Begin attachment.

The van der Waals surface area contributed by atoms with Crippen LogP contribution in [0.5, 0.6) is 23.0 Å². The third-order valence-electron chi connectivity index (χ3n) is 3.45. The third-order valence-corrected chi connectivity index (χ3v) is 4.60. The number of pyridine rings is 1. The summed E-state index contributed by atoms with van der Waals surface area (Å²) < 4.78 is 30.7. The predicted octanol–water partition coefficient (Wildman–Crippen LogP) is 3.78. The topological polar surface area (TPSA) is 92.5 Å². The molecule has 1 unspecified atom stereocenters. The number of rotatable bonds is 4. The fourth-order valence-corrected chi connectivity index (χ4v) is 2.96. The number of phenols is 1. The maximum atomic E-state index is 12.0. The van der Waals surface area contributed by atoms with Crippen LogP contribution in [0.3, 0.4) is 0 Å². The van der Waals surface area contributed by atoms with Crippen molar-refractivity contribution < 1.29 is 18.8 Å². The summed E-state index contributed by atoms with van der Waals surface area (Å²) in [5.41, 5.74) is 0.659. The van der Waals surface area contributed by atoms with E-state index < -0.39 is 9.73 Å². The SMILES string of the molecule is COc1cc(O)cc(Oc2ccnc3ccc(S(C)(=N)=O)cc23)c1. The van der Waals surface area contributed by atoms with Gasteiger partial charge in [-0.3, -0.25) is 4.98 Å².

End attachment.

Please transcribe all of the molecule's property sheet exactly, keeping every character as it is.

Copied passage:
The van der Waals surface area contributed by atoms with Crippen LogP contribution in [0.5, 0.6) is 23.0 Å². The third-order valence-electron chi connectivity index (χ3n) is 3.45. The third-order valence-corrected chi connectivity index (χ3v) is 4.60. The number of pyridine rings is 1. The summed E-state index contributed by atoms with van der Waals surface area (Å²) < 4.78 is 30.7. The predicted octanol–water partition coefficient (Wildman–Crippen LogP) is 3.78. The topological polar surface area (TPSA) is 92.5 Å². The molecule has 1 unspecified atom stereocenters. The number of rotatable bonds is 4. The fourth-order valence-corrected chi connectivity index (χ4v) is 2.96. The number of phenols is 1. The maximum atomic E-state index is 12.0. The van der Waals surface area contributed by atoms with Crippen LogP contribution in [0.3, 0.4) is 0 Å². The van der Waals surface area contributed by atoms with Crippen molar-refractivity contribution < 1.29 is 18.8 Å². The summed E-state index contributed by atoms with van der Waals surface area (Å²) in [5.41, 5.74) is 0.659. The van der Waals surface area contributed by atoms with E-state index < -0.39 is 9.73 Å². The SMILES string of the molecule is COc1cc(O)cc(Oc2ccnc3ccc(S(C)(=N)=O)cc23)c1. The van der Waals surface area contributed by atoms with Gasteiger partial charge in [-0.3, -0.25) is 4.98 Å².